Default Azure DevOps Agents are good for general build environments, such as below:
You can get details of the environment by select the item and click the Details tab:
Comparing this offering, self-Host agent is convenient especially your projects have specific SDK dependencies or deployment targets are in-house.
Below guidelines are based on my experiences on Continuous Integration/Continuous Deployment Centennial hybrid Desktop apps (UWP, WinForm, .NET Core 3). which should work for most similar tasks requirements.
You will be prompted to input server url and PAT (personal access token, it is generated at step 1) while running the config.cmd, for details just follow this part:
Connect the Self-Host Agent to Azure DevOps
If you want to run this Agent as a Service, please open powershell as Admin permission, otherwise you can run run.cmd directly to read job running status in Window, such as:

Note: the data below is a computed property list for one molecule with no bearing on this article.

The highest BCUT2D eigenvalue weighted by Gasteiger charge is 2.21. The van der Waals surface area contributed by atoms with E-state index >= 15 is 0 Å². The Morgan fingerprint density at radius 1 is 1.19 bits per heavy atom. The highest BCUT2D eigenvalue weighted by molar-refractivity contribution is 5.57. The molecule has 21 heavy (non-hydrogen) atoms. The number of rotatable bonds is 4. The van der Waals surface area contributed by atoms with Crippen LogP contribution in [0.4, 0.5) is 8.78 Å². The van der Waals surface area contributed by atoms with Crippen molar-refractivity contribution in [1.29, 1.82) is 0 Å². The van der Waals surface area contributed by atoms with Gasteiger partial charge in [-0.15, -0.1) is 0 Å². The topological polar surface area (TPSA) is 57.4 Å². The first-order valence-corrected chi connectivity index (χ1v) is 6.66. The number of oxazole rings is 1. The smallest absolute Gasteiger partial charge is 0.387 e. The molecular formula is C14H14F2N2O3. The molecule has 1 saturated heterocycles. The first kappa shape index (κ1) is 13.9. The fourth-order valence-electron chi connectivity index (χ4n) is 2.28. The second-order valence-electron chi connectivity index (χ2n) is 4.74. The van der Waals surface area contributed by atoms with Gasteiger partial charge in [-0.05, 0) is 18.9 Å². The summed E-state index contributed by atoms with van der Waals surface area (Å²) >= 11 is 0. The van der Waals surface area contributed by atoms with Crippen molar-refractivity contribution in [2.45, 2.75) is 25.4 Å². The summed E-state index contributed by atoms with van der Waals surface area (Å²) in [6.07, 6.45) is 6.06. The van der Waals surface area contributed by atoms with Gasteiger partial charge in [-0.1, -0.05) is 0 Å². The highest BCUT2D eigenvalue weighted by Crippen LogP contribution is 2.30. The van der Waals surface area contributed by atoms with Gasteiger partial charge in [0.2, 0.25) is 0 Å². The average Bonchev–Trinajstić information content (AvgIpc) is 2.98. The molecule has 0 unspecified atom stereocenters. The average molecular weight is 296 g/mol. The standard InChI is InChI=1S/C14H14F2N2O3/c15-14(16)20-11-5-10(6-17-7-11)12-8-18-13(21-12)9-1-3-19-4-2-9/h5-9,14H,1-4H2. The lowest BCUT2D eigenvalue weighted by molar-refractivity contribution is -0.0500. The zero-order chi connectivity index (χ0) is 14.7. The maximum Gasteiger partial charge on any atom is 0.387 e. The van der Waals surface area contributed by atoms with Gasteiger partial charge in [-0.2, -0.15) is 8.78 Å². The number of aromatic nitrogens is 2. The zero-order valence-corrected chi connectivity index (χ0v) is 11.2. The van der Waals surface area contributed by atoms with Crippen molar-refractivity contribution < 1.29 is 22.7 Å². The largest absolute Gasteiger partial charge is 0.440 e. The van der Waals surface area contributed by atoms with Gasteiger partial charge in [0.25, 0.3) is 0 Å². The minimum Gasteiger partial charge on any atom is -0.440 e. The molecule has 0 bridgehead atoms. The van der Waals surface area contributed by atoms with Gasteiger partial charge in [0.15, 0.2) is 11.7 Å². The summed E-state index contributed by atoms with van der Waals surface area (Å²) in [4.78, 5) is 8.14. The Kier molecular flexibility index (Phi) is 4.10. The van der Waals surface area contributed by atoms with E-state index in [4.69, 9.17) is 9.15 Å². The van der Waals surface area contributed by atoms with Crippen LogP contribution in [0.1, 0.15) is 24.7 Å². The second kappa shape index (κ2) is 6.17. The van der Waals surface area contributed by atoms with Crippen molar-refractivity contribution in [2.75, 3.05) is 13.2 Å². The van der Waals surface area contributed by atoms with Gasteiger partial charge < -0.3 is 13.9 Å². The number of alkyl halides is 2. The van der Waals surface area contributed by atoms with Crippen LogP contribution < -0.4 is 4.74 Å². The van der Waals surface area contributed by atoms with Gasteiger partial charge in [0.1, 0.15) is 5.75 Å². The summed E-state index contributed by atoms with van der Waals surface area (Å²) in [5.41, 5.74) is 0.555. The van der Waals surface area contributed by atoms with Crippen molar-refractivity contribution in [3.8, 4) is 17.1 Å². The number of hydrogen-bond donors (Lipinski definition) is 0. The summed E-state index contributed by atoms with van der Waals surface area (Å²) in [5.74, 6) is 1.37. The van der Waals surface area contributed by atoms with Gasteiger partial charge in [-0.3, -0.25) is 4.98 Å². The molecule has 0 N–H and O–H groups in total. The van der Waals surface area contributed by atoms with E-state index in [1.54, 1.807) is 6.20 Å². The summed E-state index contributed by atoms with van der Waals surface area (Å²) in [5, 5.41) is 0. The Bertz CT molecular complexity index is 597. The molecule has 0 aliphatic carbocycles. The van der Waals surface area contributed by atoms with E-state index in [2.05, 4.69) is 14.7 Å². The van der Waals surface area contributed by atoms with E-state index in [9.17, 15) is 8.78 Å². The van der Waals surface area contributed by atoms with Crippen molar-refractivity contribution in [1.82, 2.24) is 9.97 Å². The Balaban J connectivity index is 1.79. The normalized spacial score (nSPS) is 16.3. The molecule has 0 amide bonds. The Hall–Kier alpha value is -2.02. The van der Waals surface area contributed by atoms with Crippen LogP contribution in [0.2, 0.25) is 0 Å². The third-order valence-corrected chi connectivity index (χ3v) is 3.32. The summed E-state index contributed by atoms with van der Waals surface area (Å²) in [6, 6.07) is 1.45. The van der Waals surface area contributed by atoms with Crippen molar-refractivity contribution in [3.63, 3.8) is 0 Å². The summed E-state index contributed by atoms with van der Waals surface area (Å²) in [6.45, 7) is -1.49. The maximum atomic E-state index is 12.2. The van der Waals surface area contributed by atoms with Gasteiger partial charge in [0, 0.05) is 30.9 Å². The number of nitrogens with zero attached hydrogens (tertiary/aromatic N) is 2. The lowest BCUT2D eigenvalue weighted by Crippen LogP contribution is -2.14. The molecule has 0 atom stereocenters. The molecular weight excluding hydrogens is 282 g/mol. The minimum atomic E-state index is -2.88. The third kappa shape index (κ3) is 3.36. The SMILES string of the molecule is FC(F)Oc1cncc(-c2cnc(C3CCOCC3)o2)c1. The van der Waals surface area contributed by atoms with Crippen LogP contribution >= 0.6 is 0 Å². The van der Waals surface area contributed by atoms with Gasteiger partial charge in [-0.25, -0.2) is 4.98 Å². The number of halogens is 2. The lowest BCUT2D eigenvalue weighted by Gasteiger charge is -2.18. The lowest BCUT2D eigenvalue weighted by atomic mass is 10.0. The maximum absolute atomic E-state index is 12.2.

Once the Agent is running, it will read environment info on the Agent host computer and will connect to Azure DevOps Pipelines from HTTPS. You may want to open this outbound connection in case there is some firewall blocked there. Refer to:
After setup and start the Agent successfully, in the Agent Pool you select in config.cmd, you will see the Agent status. I put my agent in ‘Default’ agent
Configure Build pipeline to run job on the self-host agent
In Build Editor, select the Pool as ‘Default’, and then you can trigger it by committing code:
Configure Releases Pipeline to run job on the self-host agent
In Release Editor, you can choose “Default” as the Agent Pool as well in UI, and trigger it by previous build tasks:
Now the setup is completed, you can use your own agent to CI/CD Windows Desktop Apps in customized build environment at anytime and leverage the power of Azure DevOps as well!